Yeah, I was worrying that it might be a tad unwieldy, but as they say, the die is cast.
Voted MoonHunter
September 21, 2006, 11:10
It is a tad unwieldy, but it comes in such a wonderous package that it is forgiven. The names are a bit exotic, but very evocative. The write up has drama and is fully explained. (aside: It has the makings of a good videogame with you trapped in an area with the Cutsman, running for your life trying to rig a trap for this thing.)

There are some tiny format issues (lacking in some line feeds between a few of the paragraphs) marring a beautiful post.
Voted Cheka Man
September 21, 2006, 12:24
For once, a creature that I really feel sorry for. If someone cast a Heal Spell on it then it might make friends with them.
Voted Scrasamax
September 21, 2006, 13:18
Interesting, sort of like Spawn meets Frankenstein's Monster meets the Outsider from Dean Koontz' The Watchers. While a tad long, it is an engrossing read and the names are pure Penguin. I am beginning to grow fond or pleromancy and sciofluids, primotologists and all of that. I am impressed.
September 22, 2006, 2:01
I'm trying to strike the right balance between making magic seem bizarre, mystical, and ritualistic and making it seem alchemistic, scientific, sort of like technobabble is used in the modern age.
Voted Ria Hawk
September 23, 2006, 2:30
I've a terrible fondness for ultimate horrors that turn upon their creators/masters. This is one of the best I've seen in that category. Plus, I've got a sadistic side to me, which finds the descriptions of the Cutsman's creation and the idea of what it would do to those it encountered irresitable. Reminds me a bit of Edward Scissorhands gone terribly wrong, which does not detract. For someone who ranted so much about not being able to come up with a decent unique lifeform, you sure do write a mean one.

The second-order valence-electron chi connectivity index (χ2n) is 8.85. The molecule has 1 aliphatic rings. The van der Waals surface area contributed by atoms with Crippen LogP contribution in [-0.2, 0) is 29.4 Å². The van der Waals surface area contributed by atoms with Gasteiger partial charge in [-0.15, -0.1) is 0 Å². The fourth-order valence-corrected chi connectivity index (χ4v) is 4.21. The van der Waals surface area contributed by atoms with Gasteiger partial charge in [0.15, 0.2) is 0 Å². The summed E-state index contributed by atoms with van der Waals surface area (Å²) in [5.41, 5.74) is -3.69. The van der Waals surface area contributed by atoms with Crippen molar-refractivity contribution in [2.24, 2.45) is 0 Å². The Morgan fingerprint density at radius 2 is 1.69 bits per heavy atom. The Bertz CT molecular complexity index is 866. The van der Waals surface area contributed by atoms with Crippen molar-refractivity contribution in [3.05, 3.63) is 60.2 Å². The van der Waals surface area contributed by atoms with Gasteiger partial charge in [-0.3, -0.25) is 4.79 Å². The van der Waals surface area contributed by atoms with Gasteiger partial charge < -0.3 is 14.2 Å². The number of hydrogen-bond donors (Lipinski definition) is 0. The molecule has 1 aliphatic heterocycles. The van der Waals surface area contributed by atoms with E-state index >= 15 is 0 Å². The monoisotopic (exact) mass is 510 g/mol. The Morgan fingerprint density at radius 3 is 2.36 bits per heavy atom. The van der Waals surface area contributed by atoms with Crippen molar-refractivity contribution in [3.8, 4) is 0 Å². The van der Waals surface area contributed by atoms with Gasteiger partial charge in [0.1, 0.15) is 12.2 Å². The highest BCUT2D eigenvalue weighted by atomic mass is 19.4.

Voted Pariah
September 24, 2006, 21:26
Teheh. Muro calls it 'long' but would call it a short submission if he posted it.

That aside it's a aboslutely wonderful submission.
Voted EchoMirage
September 25, 2006, 6:42
Well. Under all the garnishings it is a golem gone wrong - the traditional tale of how the creation turns against the creator, as sort of a punishment for his selfish motives. The first golem tale I am aware of featured these motifs already.
It is an excellently written golem, with lots of background, but a golem still.
September 25, 2006, 17:49
I beg to differ, though only on one point- in the "first" golem story (though not the very first story of an artificial being), the Hebrew one, the golem does not, in fact, turn against its creator.
But anyway, whatever.
Voted Strolen
October 8, 2006, 17:32
Releasing this sucker will require a bit more than players can provide. There would be kingdom-wide devastation if this bugger got loose. Better for everybody involved if they just left it alone...till it's inevitable escape anyway.
November 12, 2006, 14:31
A tie for second place in the "One of a Kind" quest goes to CP for The Cutsman and to Murometz for the Yird-Swine.

Congratulations to both our second place winners!
Voted the Wanderer
December 20, 2006, 11:25
(How do I miss these...)

Oh Captain my Captain
Your twisted tale is through...

I tried to be critical, I even tried to be petty, it just didn't work.

I have to say, this is one of those things that makes gaming worth it.
Voted valadaar
May 6, 2013, 23:26
I stand in awe of the horror that is the cutsman. Seven years it has sat without comment, but no more. A 5/5 and an hoh for you.
Voted Forganthus
May 7, 2013, 7:59
If the Cutsman were a book, the back of it wouldn't be too impressive. But the DETAILS of it are amazing. The prose is good, the world is great, the mood is perfect, and the location is ideal. 4.5/5